It was my wife's idea to cut a hole in one of Ba Ngoai's handbags for the release, and my wife's younger sister carried it down the steps from the parked cars.

"Hold this," my sister-in-law said. I obliged. It was heavier than I expected. She removed her boots and tights.

"I can carry this, if you like," I said.

"That's okay, I'll do it."

"It's up to you; it's your mom."

"That's not mom," she said with a warm smile. And she was right.

The hole in the bag worked for a while, but there was a surprising amount of ash, and the three sisters took turns scooping out what they could until their hands were black. The substance was finer than the sand. But even their handfuls weren't enough, which I found fitting given the size of Ba Ngoai’s life. My sister-in-law went into the cold waves nearly to her waist, and, after a quick glance up and down the nearly vacant beach, she upended the bag and let loose the rest. She then hopped her way out of the surf, the late-afternoon sky over the water bluer than anyone's idea of it, and Q was there to greet her. They looked to each other and then took hands. Q, thankfully unfamiliar with grief, skipped every now and then on their way back to the car, pausing to give me a few small shells to keep. My wife and The Boy together drifted further down the beach and looked out past everything for a long time.

As you read this now, you somehow reach out and grasp them, and only them, even those who now lie beyond our hands. No one really knows how this works.  But it does.

This is what I have found, what I ask you to hold for me.

I put the shells back into my pocket.

Friday, March 04, 2011

In between

Note:  This post is part of a larger writing project, "Dad Stuff," about, as you might imagine, dad stuff.  To read more posts related to this project, see posts with the "dad stuff" tag.

We spend this Thanksgiving as we traditionally have — that is to say with each other at our own table and with way too much food. Since it’s just the four of us, we really don’t need to cook the full-on meal, but we’ve ingested enough tradition over the years that we find ourselves making lists and standing with over-full baskets in long lines. Besides, Thanksgiving has grown into an all-family thing in our house. We now trust The Boy with a real knife, and as a result, he has become the emperor of stuffing. He’ll cube as many loaves as you put in front of him until all the bread in the house mounds in the silver bowl next to his cutting board. Q loves to do just about anything in the kitchen, loves the mysterious alchemy of cooking, particularly now that she nearly doesn’t need the step stool to reach the stand mixer. She and I make the machine make the pumpkin pie; she and my lovely wife whip the cream for the top. All of us eat it after we've eaten too much already.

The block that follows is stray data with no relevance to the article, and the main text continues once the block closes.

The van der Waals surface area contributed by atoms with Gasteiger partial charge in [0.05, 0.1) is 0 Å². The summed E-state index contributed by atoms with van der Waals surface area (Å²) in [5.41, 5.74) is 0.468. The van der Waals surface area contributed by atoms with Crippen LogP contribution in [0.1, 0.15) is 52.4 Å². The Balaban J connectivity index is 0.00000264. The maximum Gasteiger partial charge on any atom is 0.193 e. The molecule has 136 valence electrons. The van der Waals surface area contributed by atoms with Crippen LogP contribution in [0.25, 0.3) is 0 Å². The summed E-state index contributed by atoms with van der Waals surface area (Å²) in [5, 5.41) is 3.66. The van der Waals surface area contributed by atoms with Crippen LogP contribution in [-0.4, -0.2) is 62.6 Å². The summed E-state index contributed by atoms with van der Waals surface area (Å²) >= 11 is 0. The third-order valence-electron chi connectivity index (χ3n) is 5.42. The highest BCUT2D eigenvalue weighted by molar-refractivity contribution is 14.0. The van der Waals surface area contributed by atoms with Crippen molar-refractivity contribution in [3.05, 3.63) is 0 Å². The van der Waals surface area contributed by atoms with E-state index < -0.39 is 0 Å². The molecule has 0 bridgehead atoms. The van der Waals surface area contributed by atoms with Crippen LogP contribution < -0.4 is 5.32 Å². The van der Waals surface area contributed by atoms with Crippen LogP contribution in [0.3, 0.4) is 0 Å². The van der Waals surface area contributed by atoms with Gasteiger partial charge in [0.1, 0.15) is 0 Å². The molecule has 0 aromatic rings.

For much of my childhood, tradition required that we spend Thanksgiving in Southeast Kansas* with my father’s side of the family. The five-hour-plus drive from our house in southwest Kansas** always seemed covered-wagon long, mainly because my brother and I disputed property lines in the Buick back seat the entire way. All of us we were happy, then, to see the end of the trip and everyone who inhabited it. And there were lots of inhabitants to see. My father and his brother were essentially raised by their grandparents, brought up working the farm alongside their own children (my father’s aunts and uncles, my great aunts and uncles), nine of them counting my father’s mother, as brothers and sisters. It’s as confusing as it sounds, made more so by my father’s referring to his grandfather, Luther, and grandmother, Lucy, as “dad” and “mom,” and to his own mother as “mother.” (My father almost never called his father anything — at least in front of me. Pretty much everything I think and know of my paternal grandfather I’ve pulled from and put into two unbendable black-and-white photographs: a handsome man in a hat relaxed against a boxy car; an older but still handsome man in a high-backed chair with kids just off the arms.)